(b Semirechye, Zhetysay, 28 Feb 1846; dAlma-Ata, 22 June 1945). Kazakh poet-singer. He was an apprentice of the poet-singer (aqyn) Suyumbai. Between 1870 and 1912 he was undefeated in contests (aitys), and in 1919 he was the winner at the first meeting of Zhetysu poets. He was an expert on and performer of the epic songs (dastan) 1001 noch’ (‘1001 Nights’), Shakhname, Leyila i Medjnun, Kyz-Zhibek and Edige, and the author of the epics Utegen-batyr (The Epic Hero Utegen') and Suranshi-batyr (‘The Epic Hero Suranshi’). In 1934 he took the grand prize at the first Republican meeting of Kazakh art masters. He took part in festivals of Kazakh arts in Moscow four times following the first ten-day festival of Kazakh literature and art in Moscow in May 1936. His many awards included the Order of the Red Banner of Labour (1936), the Order of Lenin (1938), the Badge of Honour (1939) and State Prize Laureate (1941). In 1941 he composed his famous poem Leningrad tïk örenim (‘People of Leningrad, my Children!’).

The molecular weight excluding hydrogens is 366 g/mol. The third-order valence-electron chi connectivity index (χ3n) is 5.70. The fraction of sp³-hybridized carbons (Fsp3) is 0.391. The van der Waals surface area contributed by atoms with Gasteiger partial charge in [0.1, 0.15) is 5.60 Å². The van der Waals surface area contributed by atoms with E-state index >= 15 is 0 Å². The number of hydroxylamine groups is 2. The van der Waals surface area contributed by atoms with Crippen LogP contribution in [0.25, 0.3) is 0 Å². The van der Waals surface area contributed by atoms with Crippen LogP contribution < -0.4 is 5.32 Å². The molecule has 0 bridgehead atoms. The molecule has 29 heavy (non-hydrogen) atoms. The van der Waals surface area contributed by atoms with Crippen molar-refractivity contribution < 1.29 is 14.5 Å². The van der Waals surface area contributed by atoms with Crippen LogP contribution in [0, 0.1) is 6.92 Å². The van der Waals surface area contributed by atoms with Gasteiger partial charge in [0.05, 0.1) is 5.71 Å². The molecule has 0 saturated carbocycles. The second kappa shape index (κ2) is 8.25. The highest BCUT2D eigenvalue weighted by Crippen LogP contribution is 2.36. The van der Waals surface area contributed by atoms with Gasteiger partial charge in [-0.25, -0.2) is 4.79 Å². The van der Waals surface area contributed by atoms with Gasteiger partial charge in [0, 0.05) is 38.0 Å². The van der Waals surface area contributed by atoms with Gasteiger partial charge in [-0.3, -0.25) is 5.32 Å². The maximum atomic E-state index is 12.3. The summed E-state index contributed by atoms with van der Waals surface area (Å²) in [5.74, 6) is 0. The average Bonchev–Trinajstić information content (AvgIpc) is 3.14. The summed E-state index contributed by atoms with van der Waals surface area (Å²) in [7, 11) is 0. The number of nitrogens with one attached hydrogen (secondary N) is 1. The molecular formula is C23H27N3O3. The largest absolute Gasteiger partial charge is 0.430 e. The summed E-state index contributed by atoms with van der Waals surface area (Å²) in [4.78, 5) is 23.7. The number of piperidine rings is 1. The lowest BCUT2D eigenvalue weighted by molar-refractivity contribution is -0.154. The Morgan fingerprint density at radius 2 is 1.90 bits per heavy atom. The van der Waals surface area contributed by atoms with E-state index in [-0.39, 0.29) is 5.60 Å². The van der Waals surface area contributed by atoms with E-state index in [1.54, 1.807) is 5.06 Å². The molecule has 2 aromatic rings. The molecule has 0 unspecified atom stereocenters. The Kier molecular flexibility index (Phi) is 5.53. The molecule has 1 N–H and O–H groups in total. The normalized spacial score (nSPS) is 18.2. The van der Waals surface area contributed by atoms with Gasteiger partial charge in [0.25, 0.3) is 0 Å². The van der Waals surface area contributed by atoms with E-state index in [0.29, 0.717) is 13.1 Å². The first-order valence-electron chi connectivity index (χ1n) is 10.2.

Jabayev lived during the period of the suppression of Kazakh nomadic culture under Soviet rule and the transition from oral traditional music to culture based on the written language, and he became a symbol of this turning-point in Kazakh history. After his death, his life and works were commemorated in many ways. In 1946 the Museum and Mausoleum of Jambyl was opened, and in December 1949 the prizes of Abai and Jambyl for literature and art were established. A province, a town and many districts, schools and farms were named after him, and his songs were translated into all the languages of the former Soviet Union as well as other languages.